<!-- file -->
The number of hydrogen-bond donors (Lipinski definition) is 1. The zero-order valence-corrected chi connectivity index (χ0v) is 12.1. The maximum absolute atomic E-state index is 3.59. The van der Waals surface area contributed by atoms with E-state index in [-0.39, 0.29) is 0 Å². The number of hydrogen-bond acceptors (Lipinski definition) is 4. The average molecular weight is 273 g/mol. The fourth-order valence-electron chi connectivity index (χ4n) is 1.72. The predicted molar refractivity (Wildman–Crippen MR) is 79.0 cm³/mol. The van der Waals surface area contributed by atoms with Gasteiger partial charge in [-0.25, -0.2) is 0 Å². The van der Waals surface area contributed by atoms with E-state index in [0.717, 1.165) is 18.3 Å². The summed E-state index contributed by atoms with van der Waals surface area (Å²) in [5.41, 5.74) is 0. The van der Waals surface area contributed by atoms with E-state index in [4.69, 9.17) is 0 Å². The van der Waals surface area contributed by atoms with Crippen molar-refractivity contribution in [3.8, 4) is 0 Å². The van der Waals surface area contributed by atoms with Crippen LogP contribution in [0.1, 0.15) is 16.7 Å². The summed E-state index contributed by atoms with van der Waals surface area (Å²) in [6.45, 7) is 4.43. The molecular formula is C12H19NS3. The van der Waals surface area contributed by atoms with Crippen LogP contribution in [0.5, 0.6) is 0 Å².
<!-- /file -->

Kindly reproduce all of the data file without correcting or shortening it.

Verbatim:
The number of hydrogen-bond donors (Lipinski definition) is 1. The zero-order valence-corrected chi connectivity index (χ0v) is 12.1. The maximum absolute atomic E-state index is 3.59. The van der Waals surface area contributed by atoms with E-state index in [-0.39, 0.29) is 0 Å². The number of hydrogen-bond acceptors (Lipinski definition) is 4. The average molecular weight is 273 g/mol. The fourth-order valence-electron chi connectivity index (χ4n) is 1.72. The predicted molar refractivity (Wildman–Crippen MR) is 79.0 cm³/mol. The van der Waals surface area contributed by atoms with Gasteiger partial charge in [-0.25, -0.2) is 0 Å². The van der Waals surface area contributed by atoms with E-state index in [0.717, 1.165) is 18.3 Å². The summed E-state index contributed by atoms with van der Waals surface area (Å²) in [5.41, 5.74) is 0. The van der Waals surface area contributed by atoms with E-state index in [4.69, 9.17) is 0 Å². The van der Waals surface area contributed by atoms with Crippen molar-refractivity contribution in [3.8, 4) is 0 Å². The van der Waals surface area contributed by atoms with Crippen LogP contribution in [0.1, 0.15) is 16.7 Å². The summed E-state index contributed by atoms with van der Waals surface area (Å²) in [6.45, 7) is 4.43. The molecular formula is C12H19NS3. The van der Waals surface area contributed by atoms with Crippen LogP contribution in [0.5, 0.6) is 0 Å².